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Effect of administration of Bifidobacterium longum, with or without inulin prebiotic, on the production of AGCC and on the immunoregulation of DM1 in an experimental model

Grant number: 19/13858-0
Support type:Scholarships in Brazil - Master
Effective date (Start): August 01, 2019
Effective date (End): January 31, 2021
Field of knowledge:Biological Sciences - Immunology
Principal Investigator:Daniela Carlos Sartori
Grantee:Jhefferson Barbosa Guimarães
Home Institution: Faculdade de Medicina de Ribeirão Preto (FMRP). Universidade de São Paulo (USP). Ribeirão Preto , SP, Brazil
Associated research grant:18/14815-0 - Evaluation of the intestinal microbioma profile and of the therapeutic potential of intervention strategies in the immunopathogeny of type 1 and 2 Diabetes, AP.JP2

Abstract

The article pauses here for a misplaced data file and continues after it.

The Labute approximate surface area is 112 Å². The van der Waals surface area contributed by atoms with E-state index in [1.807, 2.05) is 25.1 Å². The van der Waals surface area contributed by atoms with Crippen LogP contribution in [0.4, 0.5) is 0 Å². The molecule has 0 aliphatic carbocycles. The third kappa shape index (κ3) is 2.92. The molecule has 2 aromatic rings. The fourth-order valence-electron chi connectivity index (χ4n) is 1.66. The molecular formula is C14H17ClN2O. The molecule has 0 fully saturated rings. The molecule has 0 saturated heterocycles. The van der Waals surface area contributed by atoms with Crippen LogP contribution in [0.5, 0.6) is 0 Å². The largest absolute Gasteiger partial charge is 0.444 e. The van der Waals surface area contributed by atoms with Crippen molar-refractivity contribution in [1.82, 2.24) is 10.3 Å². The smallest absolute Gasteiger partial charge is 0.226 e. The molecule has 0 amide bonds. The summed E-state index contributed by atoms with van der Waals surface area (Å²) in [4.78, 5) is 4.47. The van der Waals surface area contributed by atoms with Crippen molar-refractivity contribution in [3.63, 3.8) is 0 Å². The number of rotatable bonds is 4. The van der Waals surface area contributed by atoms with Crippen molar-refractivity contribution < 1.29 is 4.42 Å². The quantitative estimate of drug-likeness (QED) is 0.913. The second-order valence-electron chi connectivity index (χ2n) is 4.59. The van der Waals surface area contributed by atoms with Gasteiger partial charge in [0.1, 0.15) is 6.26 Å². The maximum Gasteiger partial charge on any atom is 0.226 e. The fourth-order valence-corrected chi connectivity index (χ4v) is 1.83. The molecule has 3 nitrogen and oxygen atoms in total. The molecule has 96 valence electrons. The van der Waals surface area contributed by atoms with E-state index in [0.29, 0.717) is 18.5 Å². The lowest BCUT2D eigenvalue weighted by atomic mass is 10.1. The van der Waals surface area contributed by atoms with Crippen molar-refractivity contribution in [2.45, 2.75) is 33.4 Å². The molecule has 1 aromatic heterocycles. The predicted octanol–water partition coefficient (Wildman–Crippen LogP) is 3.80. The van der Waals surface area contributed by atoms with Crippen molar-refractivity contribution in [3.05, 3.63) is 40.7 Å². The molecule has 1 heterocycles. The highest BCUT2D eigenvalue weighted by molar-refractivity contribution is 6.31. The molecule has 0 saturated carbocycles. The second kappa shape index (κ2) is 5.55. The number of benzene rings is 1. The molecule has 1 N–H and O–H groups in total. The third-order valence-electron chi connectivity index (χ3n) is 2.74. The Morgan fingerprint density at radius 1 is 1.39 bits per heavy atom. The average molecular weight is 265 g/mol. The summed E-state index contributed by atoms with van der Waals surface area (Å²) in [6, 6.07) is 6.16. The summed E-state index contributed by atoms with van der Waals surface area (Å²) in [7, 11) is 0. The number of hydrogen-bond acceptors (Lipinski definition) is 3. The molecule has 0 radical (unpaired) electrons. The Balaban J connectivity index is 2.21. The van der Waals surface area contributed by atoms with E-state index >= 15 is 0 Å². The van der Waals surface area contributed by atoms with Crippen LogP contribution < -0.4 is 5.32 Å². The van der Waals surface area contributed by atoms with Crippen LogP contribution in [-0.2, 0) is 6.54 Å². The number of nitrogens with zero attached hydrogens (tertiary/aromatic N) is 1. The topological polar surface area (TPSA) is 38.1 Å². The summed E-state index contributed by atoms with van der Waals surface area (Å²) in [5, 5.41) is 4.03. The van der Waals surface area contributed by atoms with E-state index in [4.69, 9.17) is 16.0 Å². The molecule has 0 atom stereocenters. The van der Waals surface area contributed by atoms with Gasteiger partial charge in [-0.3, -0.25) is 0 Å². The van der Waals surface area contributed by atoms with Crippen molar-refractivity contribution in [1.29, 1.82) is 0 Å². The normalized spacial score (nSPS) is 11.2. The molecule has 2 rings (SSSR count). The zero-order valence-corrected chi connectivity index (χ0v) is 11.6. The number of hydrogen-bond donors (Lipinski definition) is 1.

Type 1 diabetes mellitus (DM1) is an autoimmune disease characterized by the progressive loss of ²-pancreatic antigen self-tolerance, which leads to the selective destruction of these cells by activated autoreactive lymphocytes as a result of inflammation in pancreatic islets (insulitis). DM1 is one of the most common chronic diseases in childhood and has also been increasingly diagnosed in adults. Although the exact etiology of the disease remains unknown, it is already clear that its development occurs in individuals susceptible genetically, affected by certain environmental factors, which act as triggers. Several studies have demonstrated the relationship between intestinal homeostasis breakdown and various diseases such as obesity, asthma, allergy, inflammatory bowel diseases, rheumatoid arthritis and DM 1 and 2. This demonstrates the local and systemic influence of the intestinal microenvironment in human physiology. In DM1, there are reports in the literature that show the occurrence of intestinal dysbiosis with decrease of certain bacterial species, such as Bifidobacterium adolescents and Bifidobacterium pseudocatenulatum. In addition, other studies have shown that Bifidobacterium spp. can exert their anti-diabetic and immunomodulatory effects through several mechanisms, such as modulation of antimicrobial peptides, lipid metabolism and short chain fatty acid production (SCFAs). The effect of SCFAs is related to the maintenance of intestinal homeostasis and immunoregulation, functioning as an energy source for epithelial cells, increasing intestinal barrier integrity, inhibiting NF-kB expression and TNF-± production in macrophages and cells dendritic cells and increasing the generation and function of regulatory T lymphocytes (Tregs). Thus, we will evaluate whether prebiotic inulin supplementation, which has a bifidogenic effect, or the probiotic Bifidobacterium longum, contributes to the protection of DM 1, using two experimental models (induced by streptozotocin (STZ) and genetically determined in NOD mice). In addition, we intend to identify if the beneficial effect is mediated by the intestinal microbiota through the production of SCFAs, as well as to determine the immunological mechanisms of regulation triggered in the intestinal mucosa and in the pancreatic tissue, in order to propose a potential therapeutic target of prevention or treatment. The differential of this approach is the fact that it is a reestablishment of the local and systemic homeostasis of the health of the body instead of counteracting the symptoms of the disease. (AU)